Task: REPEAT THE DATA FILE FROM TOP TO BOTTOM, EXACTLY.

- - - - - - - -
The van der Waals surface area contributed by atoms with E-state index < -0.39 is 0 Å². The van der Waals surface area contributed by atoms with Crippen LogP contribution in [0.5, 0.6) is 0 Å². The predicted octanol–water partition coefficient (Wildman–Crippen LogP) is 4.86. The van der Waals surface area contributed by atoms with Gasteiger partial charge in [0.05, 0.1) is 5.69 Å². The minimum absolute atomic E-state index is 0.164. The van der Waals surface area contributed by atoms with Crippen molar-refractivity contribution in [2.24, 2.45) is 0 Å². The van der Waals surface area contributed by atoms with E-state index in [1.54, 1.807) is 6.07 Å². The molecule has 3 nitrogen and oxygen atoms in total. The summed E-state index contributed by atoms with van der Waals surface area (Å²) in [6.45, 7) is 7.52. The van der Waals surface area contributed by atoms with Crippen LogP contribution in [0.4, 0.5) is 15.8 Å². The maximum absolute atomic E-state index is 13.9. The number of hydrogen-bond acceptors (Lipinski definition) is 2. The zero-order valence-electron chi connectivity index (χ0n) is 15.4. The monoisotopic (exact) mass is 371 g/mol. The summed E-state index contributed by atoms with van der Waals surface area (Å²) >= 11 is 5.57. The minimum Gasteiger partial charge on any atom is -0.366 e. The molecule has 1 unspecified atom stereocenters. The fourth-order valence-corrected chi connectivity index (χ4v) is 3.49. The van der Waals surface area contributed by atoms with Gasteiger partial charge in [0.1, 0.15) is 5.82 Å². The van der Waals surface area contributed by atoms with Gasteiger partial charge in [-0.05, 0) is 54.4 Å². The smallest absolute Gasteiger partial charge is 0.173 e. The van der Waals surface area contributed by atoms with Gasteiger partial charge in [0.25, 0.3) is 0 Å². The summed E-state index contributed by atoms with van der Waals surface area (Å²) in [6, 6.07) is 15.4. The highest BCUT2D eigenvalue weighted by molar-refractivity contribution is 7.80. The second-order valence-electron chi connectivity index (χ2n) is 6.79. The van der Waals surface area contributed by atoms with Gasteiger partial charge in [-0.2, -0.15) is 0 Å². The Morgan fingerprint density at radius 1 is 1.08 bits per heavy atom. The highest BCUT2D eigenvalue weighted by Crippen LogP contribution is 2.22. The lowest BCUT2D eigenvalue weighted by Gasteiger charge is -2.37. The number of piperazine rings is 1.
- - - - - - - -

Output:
The van der Waals surface area contributed by atoms with E-state index < -0.39 is 0 Å². The van der Waals surface area contributed by atoms with Crippen LogP contribution in [0.5, 0.6) is 0 Å². The predicted octanol–water partition coefficient (Wildman–Crippen LogP) is 4.86. The van der Waals surface area contributed by atoms with Gasteiger partial charge in [0.05, 0.1) is 5.69 Å². The minimum absolute atomic E-state index is 0.164. The van der Waals surface area contributed by atoms with Crippen molar-refractivity contribution in [2.24, 2.45) is 0 Å². The van der Waals surface area contributed by atoms with E-state index in [1.54, 1.807) is 6.07 Å². The molecule has 3 nitrogen and oxygen atoms in total. The summed E-state index contributed by atoms with van der Waals surface area (Å²) in [6.45, 7) is 7.52. The van der Waals surface area contributed by atoms with Crippen LogP contribution in [0.4, 0.5) is 15.8 Å². The maximum absolute atomic E-state index is 13.9. The number of hydrogen-bond acceptors (Lipinski definition) is 2. The zero-order valence-electron chi connectivity index (χ0n) is 15.4. The monoisotopic (exact) mass is 371 g/mol. The summed E-state index contributed by atoms with van der Waals surface area (Å²) >= 11 is 5.57. The minimum Gasteiger partial charge on any atom is -0.366 e. The molecule has 1 unspecified atom stereocenters. The fourth-order valence-corrected chi connectivity index (χ4v) is 3.49. The van der Waals surface area contributed by atoms with Gasteiger partial charge in [0.1, 0.15) is 5.82 Å². The van der Waals surface area contributed by atoms with Gasteiger partial charge in [-0.05, 0) is 54.4 Å². The smallest absolute Gasteiger partial charge is 0.173 e. The van der Waals surface area contributed by atoms with Gasteiger partial charge in [0.25, 0.3) is 0 Å². The summed E-state index contributed by atoms with van der Waals surface area (Å²) in [6, 6.07) is 15.4. The highest BCUT2D eigenvalue weighted by molar-refractivity contribution is 7.80. The second-order valence-electron chi connectivity index (χ2n) is 6.79. The van der Waals surface area contributed by atoms with Gasteiger partial charge in [-0.2, -0.15) is 0 Å². The Morgan fingerprint density at radius 1 is 1.08 bits per heavy atom. The highest BCUT2D eigenvalue weighted by Crippen LogP contribution is 2.22. The lowest BCUT2D eigenvalue weighted by Gasteiger charge is -2.37. The number of piperazine rings is 1.